We read with interest the observational study by Lentschener et al.1 and particularly their conclusion that ‘ROTEM may not be appropriate for haemostasis assessment in patients with cirrhosis and could lead to the unnecessary transfusion of fresh frozen plasma’.
The authors found that ROTEM (thromboelastography) performed in whole blood indicated hypocoagulability in some patients, which correlated with the degree of liver dysfunction, MELD (Model for End-stage Liver Disease) score and thrombocytopenia, whereas in contrast thrombin generation tests performed in platelet-poor plasma indicated normal or even increased coagulability, with increased thrombin generation correlating with worsening liver function. This is not new information, and is well documented.2,3 However, it is the maximum clot firmness, which is a function of platelet/fibrinogen interaction and reflects overall clot strength, that demonstrates a correlation with increasing severity of cirrhosis and thrombocytopenia. Why the authors chose to only look at this parameter and compare it with thrombin generation tests is perplexing, as the two are essentially measuring very different aspects of the haemostatic process. It would be far more appropriate to compare thrombin generation tests with viscoelastic parameters that are related to plasmatic coagulation and thrombin generation, that is the clotting time, clot formation time and α angle, and also parameters of the first derivative ROTEM (TEM International, GmbH, Munich, Germany) curve as described by Sorensen et al.4 Although Tripodi et al.2 demonstrated that maximum clot firmness is a good discriminator between cirrhotic and healthy individuals, they found that clotting time does not differentiate, and indeed 70% of patients with cirrhosis have no prolongation of the clotting time despite abnormal PT (Prothrombin Time)/INR (International Normalised Ratio). It should be noted that when using viscoelastic tests, it is conventionally the clotting time that is used as a basis for administering fresh frozen plasma, and not maximum clot firmness.5 Using viscoelastic tests rather than conventional coagulation tests to determine whether to administer clotting factor support, has been shown to significantly reduce transfusion of fresh frozen plasma in patients with cirrhosis.6,7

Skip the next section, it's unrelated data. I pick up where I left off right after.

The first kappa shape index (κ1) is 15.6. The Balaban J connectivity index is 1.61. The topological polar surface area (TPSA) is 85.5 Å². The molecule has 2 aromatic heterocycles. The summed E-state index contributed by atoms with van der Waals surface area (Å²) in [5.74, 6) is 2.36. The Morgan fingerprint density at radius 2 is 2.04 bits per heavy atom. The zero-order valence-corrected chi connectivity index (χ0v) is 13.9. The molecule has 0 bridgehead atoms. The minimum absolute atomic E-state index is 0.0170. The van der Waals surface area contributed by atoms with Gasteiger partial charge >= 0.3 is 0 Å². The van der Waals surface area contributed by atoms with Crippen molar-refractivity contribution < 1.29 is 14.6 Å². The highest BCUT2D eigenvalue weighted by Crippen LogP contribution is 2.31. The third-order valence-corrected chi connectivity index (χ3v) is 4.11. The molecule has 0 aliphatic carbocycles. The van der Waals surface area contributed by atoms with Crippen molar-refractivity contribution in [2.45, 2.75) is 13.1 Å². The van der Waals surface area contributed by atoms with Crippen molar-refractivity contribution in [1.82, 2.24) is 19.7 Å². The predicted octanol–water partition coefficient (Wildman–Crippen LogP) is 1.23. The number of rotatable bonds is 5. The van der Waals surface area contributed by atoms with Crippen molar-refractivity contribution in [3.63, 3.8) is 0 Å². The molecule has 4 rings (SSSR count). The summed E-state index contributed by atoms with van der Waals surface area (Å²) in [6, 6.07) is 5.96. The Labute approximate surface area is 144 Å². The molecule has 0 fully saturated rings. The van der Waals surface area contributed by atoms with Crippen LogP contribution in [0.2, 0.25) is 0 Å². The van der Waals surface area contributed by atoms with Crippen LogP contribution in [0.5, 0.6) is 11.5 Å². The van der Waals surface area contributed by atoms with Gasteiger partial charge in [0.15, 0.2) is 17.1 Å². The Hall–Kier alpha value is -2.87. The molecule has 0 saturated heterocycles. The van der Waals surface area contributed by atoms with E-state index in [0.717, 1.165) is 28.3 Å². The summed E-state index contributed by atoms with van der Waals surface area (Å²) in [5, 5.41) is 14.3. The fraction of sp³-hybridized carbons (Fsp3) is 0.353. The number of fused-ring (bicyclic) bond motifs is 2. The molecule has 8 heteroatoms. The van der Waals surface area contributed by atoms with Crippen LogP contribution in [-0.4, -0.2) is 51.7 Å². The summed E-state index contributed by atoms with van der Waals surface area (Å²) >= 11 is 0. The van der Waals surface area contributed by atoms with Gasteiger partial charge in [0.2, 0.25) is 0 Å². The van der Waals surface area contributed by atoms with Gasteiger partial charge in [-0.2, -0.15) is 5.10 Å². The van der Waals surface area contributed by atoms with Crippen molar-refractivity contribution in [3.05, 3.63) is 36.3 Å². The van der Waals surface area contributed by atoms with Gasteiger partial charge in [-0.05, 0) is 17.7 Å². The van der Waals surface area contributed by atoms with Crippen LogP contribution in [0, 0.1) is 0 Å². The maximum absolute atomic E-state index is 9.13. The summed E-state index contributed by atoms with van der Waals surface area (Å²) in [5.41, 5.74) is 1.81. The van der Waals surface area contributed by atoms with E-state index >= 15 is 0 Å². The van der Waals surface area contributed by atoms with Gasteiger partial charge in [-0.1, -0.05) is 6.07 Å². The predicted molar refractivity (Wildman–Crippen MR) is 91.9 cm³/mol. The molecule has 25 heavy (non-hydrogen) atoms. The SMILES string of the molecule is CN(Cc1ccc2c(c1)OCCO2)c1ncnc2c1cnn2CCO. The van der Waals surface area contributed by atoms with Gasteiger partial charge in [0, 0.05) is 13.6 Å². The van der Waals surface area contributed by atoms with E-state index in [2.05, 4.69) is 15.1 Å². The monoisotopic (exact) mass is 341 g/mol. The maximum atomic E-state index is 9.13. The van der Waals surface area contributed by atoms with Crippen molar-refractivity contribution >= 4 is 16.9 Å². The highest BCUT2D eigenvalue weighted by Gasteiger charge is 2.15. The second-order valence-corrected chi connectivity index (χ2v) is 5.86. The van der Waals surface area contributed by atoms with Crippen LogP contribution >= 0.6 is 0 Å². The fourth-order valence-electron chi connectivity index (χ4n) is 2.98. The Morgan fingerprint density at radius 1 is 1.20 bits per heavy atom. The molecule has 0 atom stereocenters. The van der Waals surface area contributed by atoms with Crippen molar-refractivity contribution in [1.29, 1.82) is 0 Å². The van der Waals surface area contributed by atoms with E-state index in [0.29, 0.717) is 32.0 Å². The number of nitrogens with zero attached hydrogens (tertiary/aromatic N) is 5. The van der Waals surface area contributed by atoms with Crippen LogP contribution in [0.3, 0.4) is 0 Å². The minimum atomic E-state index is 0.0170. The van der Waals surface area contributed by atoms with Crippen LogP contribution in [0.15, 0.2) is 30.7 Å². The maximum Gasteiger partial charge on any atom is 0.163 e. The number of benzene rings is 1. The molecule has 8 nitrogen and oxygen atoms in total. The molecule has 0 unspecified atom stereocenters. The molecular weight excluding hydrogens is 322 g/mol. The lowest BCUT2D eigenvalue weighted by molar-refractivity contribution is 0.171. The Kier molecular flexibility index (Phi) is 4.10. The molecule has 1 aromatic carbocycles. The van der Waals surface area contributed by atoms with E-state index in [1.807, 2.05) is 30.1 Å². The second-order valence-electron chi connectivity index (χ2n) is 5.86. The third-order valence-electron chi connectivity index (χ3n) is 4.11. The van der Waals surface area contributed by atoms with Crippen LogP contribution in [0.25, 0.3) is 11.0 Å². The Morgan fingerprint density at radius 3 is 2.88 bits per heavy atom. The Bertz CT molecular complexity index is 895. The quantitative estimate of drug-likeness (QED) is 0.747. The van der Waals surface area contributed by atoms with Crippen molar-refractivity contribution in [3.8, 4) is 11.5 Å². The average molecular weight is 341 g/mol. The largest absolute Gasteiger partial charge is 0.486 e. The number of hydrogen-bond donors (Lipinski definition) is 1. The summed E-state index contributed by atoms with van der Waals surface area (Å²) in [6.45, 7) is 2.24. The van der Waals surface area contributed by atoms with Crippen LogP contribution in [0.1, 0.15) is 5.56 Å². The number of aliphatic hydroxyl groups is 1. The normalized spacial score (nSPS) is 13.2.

It is known that despite prolonged PT/INR and low platelet counts, viscoelastic tests are within normal range in many patients with both acute and chronic liver disease, commensurate with the concept of re-balanced haemostasis, and in keeping with the fact that many cirrhotic patients now undergo invasive interventions and liver transplantation without the need for blood or blood products.5–9 The patients in this observational series are not fully representative of the wide spectrum of liver disease and coagulopathy that is seen in clinical practice as patients with infection, inflammation, prior or existing thrombosis, immune disorders and malignancy, were all excluded.1 All these conditions can be associated with an increase in maximum clot firmness because of elevated fibrinogen levels, and in some cases increased platelet reactivity.